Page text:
The 2014 Classic is a blend of the three classic varieties: 51% Chardonnay, 29% Pinot Noir and 20% Pinot Meunier, bottle-fermented in the traditional method. The wine is partially fermented and aged in barrels, helping to produce a soft, fine mousse.
It has great minerality, fresh citrus characteristics and a hint of stone fruits filling out the profile, with a super-long finish.
The next section in our English Sparkling wine guide is focused on the grapes. English Sparkling Wines can incorporate any grape (not that you’d want to make sparkling wine from some varieties), but Quality English Sparkling Wines can only contain:
- Pinot Noir
- Pinot Noir Précoce
- Pinot Meunier
- Pinot Blanc
- Pinot Gris
For historic reasons, there are some sparkling wines made from the Germanic hybrids, including Seyval Blanc.
This is a grape that caused some issues between the UK and EU regulators as the latter did not recognise it as a wine grape due to the level of American vines in its parentage. However, there are some genuinely interesting and high-quality English Sparkling Wines made from, or containing, Seyval Blanc.
Dairy aromas can sometimes be detected in traditional-method sparkling wines. I find with Seyval Blanc that this is particularly prominent, with cream cheese clearly identifiable in both these examples – trust me, this is actually very pleasant in combination with the fruit and toast aromas!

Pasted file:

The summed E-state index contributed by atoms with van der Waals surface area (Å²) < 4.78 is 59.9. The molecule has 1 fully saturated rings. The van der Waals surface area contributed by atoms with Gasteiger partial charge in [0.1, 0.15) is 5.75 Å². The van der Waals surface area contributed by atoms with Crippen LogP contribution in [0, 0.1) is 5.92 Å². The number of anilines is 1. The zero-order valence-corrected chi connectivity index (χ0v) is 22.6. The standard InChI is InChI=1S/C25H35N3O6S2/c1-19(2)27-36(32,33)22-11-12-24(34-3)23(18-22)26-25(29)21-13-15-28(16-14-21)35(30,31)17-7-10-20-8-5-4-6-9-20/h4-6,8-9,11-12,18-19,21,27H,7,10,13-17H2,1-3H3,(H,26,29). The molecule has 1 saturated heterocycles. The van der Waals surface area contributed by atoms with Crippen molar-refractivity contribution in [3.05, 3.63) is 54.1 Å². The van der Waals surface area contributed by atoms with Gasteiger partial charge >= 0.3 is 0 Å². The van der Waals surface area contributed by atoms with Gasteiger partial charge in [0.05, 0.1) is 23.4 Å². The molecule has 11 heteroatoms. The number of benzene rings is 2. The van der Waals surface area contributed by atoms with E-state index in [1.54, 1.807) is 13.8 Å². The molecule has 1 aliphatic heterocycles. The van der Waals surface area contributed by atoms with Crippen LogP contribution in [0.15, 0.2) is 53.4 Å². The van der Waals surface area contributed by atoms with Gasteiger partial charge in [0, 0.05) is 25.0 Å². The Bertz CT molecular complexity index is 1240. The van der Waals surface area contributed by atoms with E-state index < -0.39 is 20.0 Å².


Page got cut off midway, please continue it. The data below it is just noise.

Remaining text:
The majority of English Sparkling Wines are made in classic
Champagne mould from Chardonnay, Pinot Noir and Minot Meunier, in varying
proportions, sometimes with Pinot Noir Precocé in the mix, and occasionally a
dash of Pinot Blanc or Pinot Gris.
Where only the white grapes – normally Chardonnay, but in
theory Pinot Blanc and Pinot Gris too – are used to make the English Sparkling
Wine, producers tend to call this “Blanc
de Blancs” after the French style. If it is just the black grapes – Pinot
Noir, Pinot Noir Precocé and Pinot Meunier – then it would be a “Blanc
de Noirs”. Camel Valley is one producer which doesn’t employ this
terminology, simply calling their wine a “White
When made from Chardonnay, a Blanc
de Blancs is generally the leanest and lightest of Champagne style wines,
but this does not mean they have to be austere, especially as the wine ages,
when they often develop a toasty richness and intensity of fruit, together with
de Noirs, on the other hand, usually have an abundance of fruit right from
the start, often with an autumnal profile of ripe apples and spices, and can
sometimes miss the finesse and structure brought by Chardonnay, although the
best examples have elegance and will age well too.
Court Garden is a family-run, single-estate vineyard and winery in East Sussex, set on a beautiful south-facing slope with the South Downs as a backdrop. Their Blanc de Blancs has superb minerality complemented by crisp green apples and gala melon.
The ripeness of the fruit is balanced by a seam of integrated acidity. Like other vineyards in the area (it is only a mile down the road from Ridgeview) it shares similar geology to north-east France – the chalk of the South Downs runs beneath the Channel into the Champagne region.